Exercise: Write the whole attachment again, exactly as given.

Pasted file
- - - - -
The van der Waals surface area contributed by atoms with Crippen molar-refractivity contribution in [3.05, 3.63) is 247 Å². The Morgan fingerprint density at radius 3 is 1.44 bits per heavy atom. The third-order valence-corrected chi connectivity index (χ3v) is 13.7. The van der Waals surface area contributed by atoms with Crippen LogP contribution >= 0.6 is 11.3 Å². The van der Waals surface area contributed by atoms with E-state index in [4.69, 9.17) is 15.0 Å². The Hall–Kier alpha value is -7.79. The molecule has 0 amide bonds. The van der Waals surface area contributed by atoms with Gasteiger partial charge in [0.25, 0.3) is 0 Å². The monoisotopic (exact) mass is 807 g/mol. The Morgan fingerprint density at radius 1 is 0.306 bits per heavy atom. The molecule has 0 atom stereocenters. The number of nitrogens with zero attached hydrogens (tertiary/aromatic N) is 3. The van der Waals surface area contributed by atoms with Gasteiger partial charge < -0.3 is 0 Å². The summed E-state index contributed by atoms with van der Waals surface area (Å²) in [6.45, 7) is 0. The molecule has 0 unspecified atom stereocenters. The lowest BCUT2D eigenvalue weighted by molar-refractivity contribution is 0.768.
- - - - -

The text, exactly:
The van der Waals surface area contributed by atoms with Crippen molar-refractivity contribution in [3.05, 3.63) is 247 Å². The Morgan fingerprint density at radius 3 is 1.44 bits per heavy atom. The third-order valence-corrected chi connectivity index (χ3v) is 13.7. The van der Waals surface area contributed by atoms with Crippen LogP contribution >= 0.6 is 11.3 Å². The van der Waals surface area contributed by atoms with E-state index in [4.69, 9.17) is 15.0 Å². The Hall–Kier alpha value is -7.79. The molecule has 0 amide bonds. The van der Waals surface area contributed by atoms with Gasteiger partial charge in [0.25, 0.3) is 0 Å². The monoisotopic (exact) mass is 807 g/mol. The Morgan fingerprint density at radius 1 is 0.306 bits per heavy atom. The molecule has 0 atom stereocenters. The number of nitrogens with zero attached hydrogens (tertiary/aromatic N) is 3. The van der Waals surface area contributed by atoms with Gasteiger partial charge < -0.3 is 0 Å². The summed E-state index contributed by atoms with van der Waals surface area (Å²) in [6.45, 7) is 0. The molecule has 0 unspecified atom stereocenters. The lowest BCUT2D eigenvalue weighted by molar-refractivity contribution is 0.768.